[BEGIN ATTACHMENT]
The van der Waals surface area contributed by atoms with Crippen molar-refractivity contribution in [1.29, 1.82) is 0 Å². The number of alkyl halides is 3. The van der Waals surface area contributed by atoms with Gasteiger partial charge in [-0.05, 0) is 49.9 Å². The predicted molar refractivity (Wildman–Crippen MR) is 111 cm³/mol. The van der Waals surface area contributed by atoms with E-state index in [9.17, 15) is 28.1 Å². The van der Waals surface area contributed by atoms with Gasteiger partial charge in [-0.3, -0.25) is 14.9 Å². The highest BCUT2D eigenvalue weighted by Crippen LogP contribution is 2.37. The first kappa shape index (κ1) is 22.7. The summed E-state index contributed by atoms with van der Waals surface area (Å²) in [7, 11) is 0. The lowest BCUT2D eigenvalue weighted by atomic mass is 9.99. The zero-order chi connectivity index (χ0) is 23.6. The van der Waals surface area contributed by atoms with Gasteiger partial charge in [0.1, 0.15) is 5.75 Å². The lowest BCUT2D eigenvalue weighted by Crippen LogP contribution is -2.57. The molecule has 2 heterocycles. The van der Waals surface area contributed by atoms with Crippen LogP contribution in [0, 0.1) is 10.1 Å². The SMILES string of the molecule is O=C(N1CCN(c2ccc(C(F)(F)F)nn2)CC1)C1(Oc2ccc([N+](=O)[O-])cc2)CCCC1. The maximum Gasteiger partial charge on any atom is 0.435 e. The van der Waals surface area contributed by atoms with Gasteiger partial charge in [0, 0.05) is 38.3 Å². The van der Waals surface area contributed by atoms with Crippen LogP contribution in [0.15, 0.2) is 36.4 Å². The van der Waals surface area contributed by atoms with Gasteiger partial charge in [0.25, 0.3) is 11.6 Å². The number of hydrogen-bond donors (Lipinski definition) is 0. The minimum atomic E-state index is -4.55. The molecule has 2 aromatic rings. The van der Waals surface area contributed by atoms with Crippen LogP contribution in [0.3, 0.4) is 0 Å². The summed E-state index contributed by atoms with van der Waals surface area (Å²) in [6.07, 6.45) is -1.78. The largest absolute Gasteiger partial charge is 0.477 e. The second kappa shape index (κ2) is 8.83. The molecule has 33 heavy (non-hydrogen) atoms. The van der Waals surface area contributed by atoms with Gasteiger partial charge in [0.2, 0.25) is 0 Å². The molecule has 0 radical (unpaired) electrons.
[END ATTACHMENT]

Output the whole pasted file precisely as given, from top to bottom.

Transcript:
The van der Waals surface area contributed by atoms with Crippen molar-refractivity contribution in [1.29, 1.82) is 0 Å². The number of alkyl halides is 3. The van der Waals surface area contributed by atoms with Gasteiger partial charge in [-0.05, 0) is 49.9 Å². The predicted molar refractivity (Wildman–Crippen MR) is 111 cm³/mol. The van der Waals surface area contributed by atoms with E-state index in [9.17, 15) is 28.1 Å². The van der Waals surface area contributed by atoms with Gasteiger partial charge in [-0.3, -0.25) is 14.9 Å². The highest BCUT2D eigenvalue weighted by Crippen LogP contribution is 2.37. The first kappa shape index (κ1) is 22.7. The summed E-state index contributed by atoms with van der Waals surface area (Å²) in [7, 11) is 0. The lowest BCUT2D eigenvalue weighted by atomic mass is 9.99. The zero-order chi connectivity index (χ0) is 23.6. The van der Waals surface area contributed by atoms with Gasteiger partial charge in [0.1, 0.15) is 5.75 Å². The lowest BCUT2D eigenvalue weighted by Crippen LogP contribution is -2.57. The molecule has 2 heterocycles. The van der Waals surface area contributed by atoms with Crippen LogP contribution in [0, 0.1) is 10.1 Å². The SMILES string of the molecule is O=C(N1CCN(c2ccc(C(F)(F)F)nn2)CC1)C1(Oc2ccc([N+](=O)[O-])cc2)CCCC1. The maximum Gasteiger partial charge on any atom is 0.435 e. The van der Waals surface area contributed by atoms with Gasteiger partial charge in [0, 0.05) is 38.3 Å². The van der Waals surface area contributed by atoms with Crippen LogP contribution in [0.15, 0.2) is 36.4 Å². The van der Waals surface area contributed by atoms with Gasteiger partial charge in [0.25, 0.3) is 11.6 Å². The number of hydrogen-bond donors (Lipinski definition) is 0. The minimum atomic E-state index is -4.55. The molecule has 2 aromatic rings. The van der Waals surface area contributed by atoms with Crippen LogP contribution in [0.3, 0.4) is 0 Å². The summed E-state index contributed by atoms with van der Waals surface area (Å²) in [6.07, 6.45) is -1.78. The largest absolute Gasteiger partial charge is 0.477 e. The second kappa shape index (κ2) is 8.83. The molecule has 33 heavy (non-hydrogen) atoms. The van der Waals surface area contributed by atoms with Gasteiger partial charge in [0.2, 0.25) is 0 Å². The molecule has 0 radical (unpaired) electrons.